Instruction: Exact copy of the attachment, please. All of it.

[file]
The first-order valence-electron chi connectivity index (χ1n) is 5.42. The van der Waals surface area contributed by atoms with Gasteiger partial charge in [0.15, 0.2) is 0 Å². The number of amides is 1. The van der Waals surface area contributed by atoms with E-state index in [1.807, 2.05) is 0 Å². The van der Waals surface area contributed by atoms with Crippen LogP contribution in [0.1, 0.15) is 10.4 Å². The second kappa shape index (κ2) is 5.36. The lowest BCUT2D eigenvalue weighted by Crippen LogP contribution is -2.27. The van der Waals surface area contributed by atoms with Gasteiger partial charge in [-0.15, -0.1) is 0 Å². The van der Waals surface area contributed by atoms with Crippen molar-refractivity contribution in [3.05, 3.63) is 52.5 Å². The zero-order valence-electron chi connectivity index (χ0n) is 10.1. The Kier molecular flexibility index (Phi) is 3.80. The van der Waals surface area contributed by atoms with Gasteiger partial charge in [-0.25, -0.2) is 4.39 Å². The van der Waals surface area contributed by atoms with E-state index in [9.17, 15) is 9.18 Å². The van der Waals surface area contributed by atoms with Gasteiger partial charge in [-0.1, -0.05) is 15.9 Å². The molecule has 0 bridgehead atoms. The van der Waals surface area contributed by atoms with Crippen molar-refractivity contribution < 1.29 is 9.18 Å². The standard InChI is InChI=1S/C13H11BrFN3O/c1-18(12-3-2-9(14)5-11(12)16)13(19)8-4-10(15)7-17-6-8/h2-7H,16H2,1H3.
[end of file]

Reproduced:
The first-order valence-electron chi connectivity index (χ1n) is 5.42. The van der Waals surface area contributed by atoms with Gasteiger partial charge in [0.15, 0.2) is 0 Å². The number of amides is 1. The van der Waals surface area contributed by atoms with E-state index in [1.807, 2.05) is 0 Å². The van der Waals surface area contributed by atoms with Crippen LogP contribution in [0.1, 0.15) is 10.4 Å². The second kappa shape index (κ2) is 5.36. The lowest BCUT2D eigenvalue weighted by Crippen LogP contribution is -2.27. The van der Waals surface area contributed by atoms with Gasteiger partial charge in [-0.15, -0.1) is 0 Å². The van der Waals surface area contributed by atoms with Crippen molar-refractivity contribution in [3.05, 3.63) is 52.5 Å². The zero-order valence-electron chi connectivity index (χ0n) is 10.1. The Kier molecular flexibility index (Phi) is 3.80. The van der Waals surface area contributed by atoms with Gasteiger partial charge in [-0.25, -0.2) is 4.39 Å². The van der Waals surface area contributed by atoms with E-state index in [9.17, 15) is 9.18 Å². The van der Waals surface area contributed by atoms with Gasteiger partial charge in [-0.1, -0.05) is 15.9 Å². The molecule has 0 bridgehead atoms. The van der Waals surface area contributed by atoms with Crippen molar-refractivity contribution < 1.29 is 9.18 Å². The standard InChI is InChI=1S/C13H11BrFN3O/c1-18(12-3-2-9(14)5-11(12)16)13(19)8-4-10(15)7-17-6-8/h2-7H,16H2,1H3.